Showing 126 - 150 of 1,492 comments found
Is that the organization that runs all the PX outlets?
Interior, also from Jack Coursey:
They won’t quit. Pretty cool.
There was a time when nobody would have considered selling the name of an important public place, because it was understood that some things are sacred. Then along came the baby boom generation with their up-yours, I’m going to what I want attitude, and here we are. The one that really kills me is the “Willis Tower” in Chicago. I’m glad to hear about the Mayor of Boston. Maybe there is a light at the end of the tunnel after all.
Now the church web site appears to be completely gone.
http://www.alttabernacle.org only leads to a place-holder. All of their content is gone.
Judging by the decisions they made I guess I am not surprised.
Rialto marquee is shown running at night in the Eddie Murphy movie 48 Hours.
It seems like they got to this place before it really went to hell. the devastation seems limited to the right auditorium side-wall. The rest seems to be in relatively good shape.
I have been here several times and have never heard the train. It is across an alley and up a hill. So it isn’t quite the Blues Brothers effect.
Anway, whatever sound-proofing they did seems to get the job done.
It’s entirely possible that something is still underground. Unless it caused a problem for someone, there is no reason anybody would go out of their way to dig it up and fill with dirt.
I know they were thinking about money, Scott. I’ve heard that the original concept called for a second grand lobby going out to Lawrence. This idea was eventually scaled down to what you see today. I can also say for certain that what they put in was much cheaper than the vertical of the Paradise for instance. Think about the fact that an electrican would have had to crawl around inside the thing and wire up every socket (many labor hours). Then the miles of wire needed for that, and a light bulb for every socket, and all the chaser moters. More steel in the sign. More steel probably to hold up the sign. More steel probably needed in that part of the building to hold the bigger supports for the vertical. Also possibly more insurance or permit cost involved in a bigger sign. Then there’s the elecrtical control board in the basement needed to run the thing, which would have had to have been more substantial. I’m also pretty sure that it would have been cheper to run on an annual basis, which I would think is why the signs of other movie palaces later got replaced with versions that looked more like that of the Uptown.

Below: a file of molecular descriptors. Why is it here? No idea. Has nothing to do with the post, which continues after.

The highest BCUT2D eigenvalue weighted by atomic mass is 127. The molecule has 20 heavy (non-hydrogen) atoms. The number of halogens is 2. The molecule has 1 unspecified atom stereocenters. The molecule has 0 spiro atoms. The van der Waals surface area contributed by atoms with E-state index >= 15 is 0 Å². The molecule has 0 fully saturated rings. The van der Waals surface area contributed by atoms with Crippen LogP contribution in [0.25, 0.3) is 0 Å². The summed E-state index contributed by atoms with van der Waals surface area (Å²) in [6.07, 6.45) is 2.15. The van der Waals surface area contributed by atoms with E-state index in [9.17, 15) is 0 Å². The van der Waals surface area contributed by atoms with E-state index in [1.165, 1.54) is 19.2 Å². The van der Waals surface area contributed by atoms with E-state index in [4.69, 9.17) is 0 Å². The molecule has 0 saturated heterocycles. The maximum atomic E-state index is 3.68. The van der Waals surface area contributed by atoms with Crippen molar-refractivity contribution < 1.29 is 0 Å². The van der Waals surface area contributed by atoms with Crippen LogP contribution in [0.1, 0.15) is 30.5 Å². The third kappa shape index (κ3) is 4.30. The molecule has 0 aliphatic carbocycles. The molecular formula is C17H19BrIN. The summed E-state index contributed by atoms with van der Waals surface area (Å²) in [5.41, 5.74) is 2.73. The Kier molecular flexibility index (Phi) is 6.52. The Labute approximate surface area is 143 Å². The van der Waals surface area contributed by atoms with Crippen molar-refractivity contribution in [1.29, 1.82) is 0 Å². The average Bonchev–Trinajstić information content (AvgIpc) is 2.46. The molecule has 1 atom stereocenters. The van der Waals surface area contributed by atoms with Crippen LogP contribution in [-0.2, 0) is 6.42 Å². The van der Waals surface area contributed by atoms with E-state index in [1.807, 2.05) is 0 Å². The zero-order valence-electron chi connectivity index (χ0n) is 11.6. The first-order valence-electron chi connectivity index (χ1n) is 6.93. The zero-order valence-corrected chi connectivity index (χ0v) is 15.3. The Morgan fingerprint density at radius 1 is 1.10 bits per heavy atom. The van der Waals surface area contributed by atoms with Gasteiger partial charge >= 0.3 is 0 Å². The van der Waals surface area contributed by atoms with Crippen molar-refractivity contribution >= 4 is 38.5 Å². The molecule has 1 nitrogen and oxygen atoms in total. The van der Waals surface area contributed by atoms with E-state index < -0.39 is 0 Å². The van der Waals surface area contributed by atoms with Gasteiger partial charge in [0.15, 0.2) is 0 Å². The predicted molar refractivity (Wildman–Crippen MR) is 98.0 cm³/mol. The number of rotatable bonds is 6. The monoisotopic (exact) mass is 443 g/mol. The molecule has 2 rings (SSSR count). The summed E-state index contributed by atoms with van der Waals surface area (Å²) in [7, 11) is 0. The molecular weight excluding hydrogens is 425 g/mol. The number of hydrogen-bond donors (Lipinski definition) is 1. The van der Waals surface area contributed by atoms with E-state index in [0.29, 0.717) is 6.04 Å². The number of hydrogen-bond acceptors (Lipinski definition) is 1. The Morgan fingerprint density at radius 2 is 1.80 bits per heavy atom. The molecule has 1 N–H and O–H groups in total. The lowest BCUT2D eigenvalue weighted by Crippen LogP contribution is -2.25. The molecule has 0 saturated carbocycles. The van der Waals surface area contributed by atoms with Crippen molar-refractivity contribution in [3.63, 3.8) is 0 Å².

I think this was the biggest theatre they ever built in the city. So I am quite sure that compromises were made in the planning process, even though the results were extraordinary. This is almost always the way it goes in business unless the people running the show are just spending money like water. The B&K people weren’t stupid. So I doubt this was the case.
All that being said, I am not sure it was cost. But I think it remains a likely suspect.
It could have been a budget thing. They originally had a big sign on the roof of the grand lobby, facing south. Maybe they didn’t have enough money to build the roof sign and a more elaborate vertical sign. B&K had a lot of money, but I’m sure even their resources had a limit.
From a design standpoint they also might have thought that a more elaborate vertical sign would have been too much when combined with the roof sign. I can personally see how this might have been the case.
If either of these is a correct assessment it was worth any trade-off. The roof sign was visible over the El and quite a distance south on Broadway, even past Montrose. The vertical sign was visible quite a distance to the north on Broadway. I should think that the two worked well as a team. In the 20’s this kind of advertising was key, as they didn’t have the multi-media options available to us today.